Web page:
It provides enough ingredients for you to be a little bit of a kid for the day.
The treks within Tikal are not overly exerting, but it will be enough to bring up a sweat. I highly recommend a pair of good walking shoes, as flip-flops while possible to trek and walk in, will ruin the experience just a little due to the amount of mud.
When walking at a brisk pace it should only take 30 minutes to reach the main structure, however there is more to Tikal than just the main courtyard, with plenty of surrounding structures to be seen.
The surrounding structures include walkable ruins with tunnels, and a smaller structure which is similar to Chichen Itza in appearance.
In regards to the walkable ruins they have a sort of catacomb feel to them, crossed with a distinct ruins in a Thai jungle flavour. Very unusual, but very cool at the same time. Another of the surrounding structures on the way to the main courtyard, is one which is raised on a small hill.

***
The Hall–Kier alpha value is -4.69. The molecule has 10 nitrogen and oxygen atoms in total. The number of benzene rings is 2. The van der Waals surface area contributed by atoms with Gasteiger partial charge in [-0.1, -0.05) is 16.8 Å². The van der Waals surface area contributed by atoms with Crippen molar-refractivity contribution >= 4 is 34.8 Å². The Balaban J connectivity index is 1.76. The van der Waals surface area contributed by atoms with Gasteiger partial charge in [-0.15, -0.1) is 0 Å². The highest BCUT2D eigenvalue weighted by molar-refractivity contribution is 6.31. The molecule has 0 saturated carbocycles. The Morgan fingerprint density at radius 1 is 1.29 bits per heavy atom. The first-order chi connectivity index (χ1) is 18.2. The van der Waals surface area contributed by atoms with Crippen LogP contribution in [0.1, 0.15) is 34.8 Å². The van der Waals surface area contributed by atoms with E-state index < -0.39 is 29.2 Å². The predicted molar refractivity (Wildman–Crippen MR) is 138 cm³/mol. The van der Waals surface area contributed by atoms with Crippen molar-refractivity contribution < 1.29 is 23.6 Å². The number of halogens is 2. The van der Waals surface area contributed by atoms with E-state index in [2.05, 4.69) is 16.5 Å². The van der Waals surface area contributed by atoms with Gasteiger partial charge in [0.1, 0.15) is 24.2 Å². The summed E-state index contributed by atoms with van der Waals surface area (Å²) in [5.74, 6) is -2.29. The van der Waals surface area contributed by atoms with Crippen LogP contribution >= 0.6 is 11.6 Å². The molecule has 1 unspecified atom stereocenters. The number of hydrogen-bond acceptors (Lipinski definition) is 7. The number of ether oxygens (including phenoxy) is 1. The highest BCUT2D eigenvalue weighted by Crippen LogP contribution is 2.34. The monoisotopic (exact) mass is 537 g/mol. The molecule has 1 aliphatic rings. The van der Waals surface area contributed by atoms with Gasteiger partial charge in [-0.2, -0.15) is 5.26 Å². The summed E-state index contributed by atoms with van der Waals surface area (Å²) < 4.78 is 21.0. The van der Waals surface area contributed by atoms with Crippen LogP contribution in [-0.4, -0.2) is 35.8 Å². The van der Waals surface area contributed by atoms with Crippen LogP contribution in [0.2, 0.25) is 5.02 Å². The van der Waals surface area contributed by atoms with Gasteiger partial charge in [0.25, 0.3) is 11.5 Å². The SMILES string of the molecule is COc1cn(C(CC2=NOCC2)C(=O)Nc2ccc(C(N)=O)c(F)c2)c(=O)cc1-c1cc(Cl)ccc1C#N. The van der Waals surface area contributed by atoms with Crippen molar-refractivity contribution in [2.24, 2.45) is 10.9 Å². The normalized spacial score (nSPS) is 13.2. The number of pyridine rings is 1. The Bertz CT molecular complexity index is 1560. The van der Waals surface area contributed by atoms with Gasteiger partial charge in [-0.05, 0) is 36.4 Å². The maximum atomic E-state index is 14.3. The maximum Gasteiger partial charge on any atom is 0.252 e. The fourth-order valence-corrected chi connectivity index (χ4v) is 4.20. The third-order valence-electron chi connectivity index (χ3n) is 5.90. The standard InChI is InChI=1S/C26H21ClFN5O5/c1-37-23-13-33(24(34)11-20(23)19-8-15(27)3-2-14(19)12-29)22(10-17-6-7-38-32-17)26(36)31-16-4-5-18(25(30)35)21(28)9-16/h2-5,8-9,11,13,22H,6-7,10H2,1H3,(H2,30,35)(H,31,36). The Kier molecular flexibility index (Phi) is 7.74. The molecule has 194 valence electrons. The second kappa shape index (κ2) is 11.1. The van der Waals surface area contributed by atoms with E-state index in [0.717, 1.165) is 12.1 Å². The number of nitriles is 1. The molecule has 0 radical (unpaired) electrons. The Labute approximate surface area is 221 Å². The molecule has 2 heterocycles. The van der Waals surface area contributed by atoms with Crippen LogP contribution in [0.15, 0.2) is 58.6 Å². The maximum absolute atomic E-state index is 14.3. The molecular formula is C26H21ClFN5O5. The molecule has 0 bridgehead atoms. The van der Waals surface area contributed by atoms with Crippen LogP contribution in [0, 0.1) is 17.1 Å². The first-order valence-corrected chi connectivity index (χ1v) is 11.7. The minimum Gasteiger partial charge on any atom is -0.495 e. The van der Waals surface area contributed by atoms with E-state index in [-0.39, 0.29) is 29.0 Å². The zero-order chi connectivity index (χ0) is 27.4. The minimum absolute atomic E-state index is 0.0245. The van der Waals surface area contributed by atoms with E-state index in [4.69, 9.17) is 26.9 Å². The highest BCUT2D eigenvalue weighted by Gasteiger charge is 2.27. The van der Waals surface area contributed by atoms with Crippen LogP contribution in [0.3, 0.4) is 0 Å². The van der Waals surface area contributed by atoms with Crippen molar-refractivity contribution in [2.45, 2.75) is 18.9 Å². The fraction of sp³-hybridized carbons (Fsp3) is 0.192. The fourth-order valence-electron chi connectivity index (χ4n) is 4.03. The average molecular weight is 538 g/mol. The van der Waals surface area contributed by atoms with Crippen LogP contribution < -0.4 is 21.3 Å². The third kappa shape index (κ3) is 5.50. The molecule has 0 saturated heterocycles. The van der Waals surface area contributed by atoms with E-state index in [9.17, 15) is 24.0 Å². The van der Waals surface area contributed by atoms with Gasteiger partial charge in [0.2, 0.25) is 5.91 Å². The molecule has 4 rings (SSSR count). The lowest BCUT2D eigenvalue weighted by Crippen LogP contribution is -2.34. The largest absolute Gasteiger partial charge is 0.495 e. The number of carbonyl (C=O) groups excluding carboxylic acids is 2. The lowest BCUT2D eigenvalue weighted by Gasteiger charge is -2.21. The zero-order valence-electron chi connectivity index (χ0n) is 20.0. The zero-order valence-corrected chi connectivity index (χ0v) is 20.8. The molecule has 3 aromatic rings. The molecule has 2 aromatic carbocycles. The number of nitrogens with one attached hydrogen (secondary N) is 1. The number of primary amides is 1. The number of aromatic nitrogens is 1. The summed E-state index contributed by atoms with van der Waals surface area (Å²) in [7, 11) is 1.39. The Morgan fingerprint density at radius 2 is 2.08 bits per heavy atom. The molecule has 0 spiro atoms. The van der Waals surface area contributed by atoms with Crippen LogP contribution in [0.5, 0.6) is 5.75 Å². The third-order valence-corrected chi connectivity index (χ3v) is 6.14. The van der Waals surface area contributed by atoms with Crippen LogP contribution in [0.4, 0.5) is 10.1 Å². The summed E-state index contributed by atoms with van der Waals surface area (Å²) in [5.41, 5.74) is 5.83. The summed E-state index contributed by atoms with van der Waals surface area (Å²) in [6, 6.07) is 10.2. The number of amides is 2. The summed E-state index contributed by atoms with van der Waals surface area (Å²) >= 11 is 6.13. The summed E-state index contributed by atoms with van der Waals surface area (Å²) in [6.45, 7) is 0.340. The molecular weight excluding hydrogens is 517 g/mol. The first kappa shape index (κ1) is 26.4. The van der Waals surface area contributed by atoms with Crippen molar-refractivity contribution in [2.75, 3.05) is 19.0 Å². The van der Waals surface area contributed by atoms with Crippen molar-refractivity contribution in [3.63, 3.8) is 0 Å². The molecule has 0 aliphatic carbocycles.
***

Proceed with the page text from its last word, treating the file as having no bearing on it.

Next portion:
This structure is very similar in appearance to Chichen Itza, and comes across as a smaller version of the aforementioned site. This structure was also one of the sites the Mayans used for ceremonial rituals.
After exploring all the surrounding structures it will be time to finally view the main courtyard. This is the point of Tikal where the majority of tourist have gathered, with many deciding to have a break and something to eat here.
It’s a good idea to sit down, chill, and enjoy the magnificent Mayan structures which surround you.
By taking a moment you can try and visualize what sort of rituals would have taken place here, or what would have been going through the minds of the first European explorers to view this site.
A cool little trick to note when visiting any Mayan site, is that due to the way the structures were designed, if you stand roughly 20 meters away the foot of the structure and clap, the clapping will be intensified.
The sound of the clap travels to the top of the structure and reverberates, which in short creates a sound which is not too far dissimilar from that of a dull jaguar call. It’s quite cool to check out.
My War Against Pants
Even more mysterious than the ruins of Tikal is my aversion to appropriate clothing and footwear. I decided that Tikal appropriate attire included a nice flowy dress, a leather jacket …. and flipflops.
And how did I go you ask?
Well, not well. Wet weather + mud + flipflops = peak annoyance.
Have you been to Tikal or any of the other ruins in Guatemala? What did you think? Would you like to visit? Any guesses on how many times Lexi’s dress nearly blew up on the way up the ruins?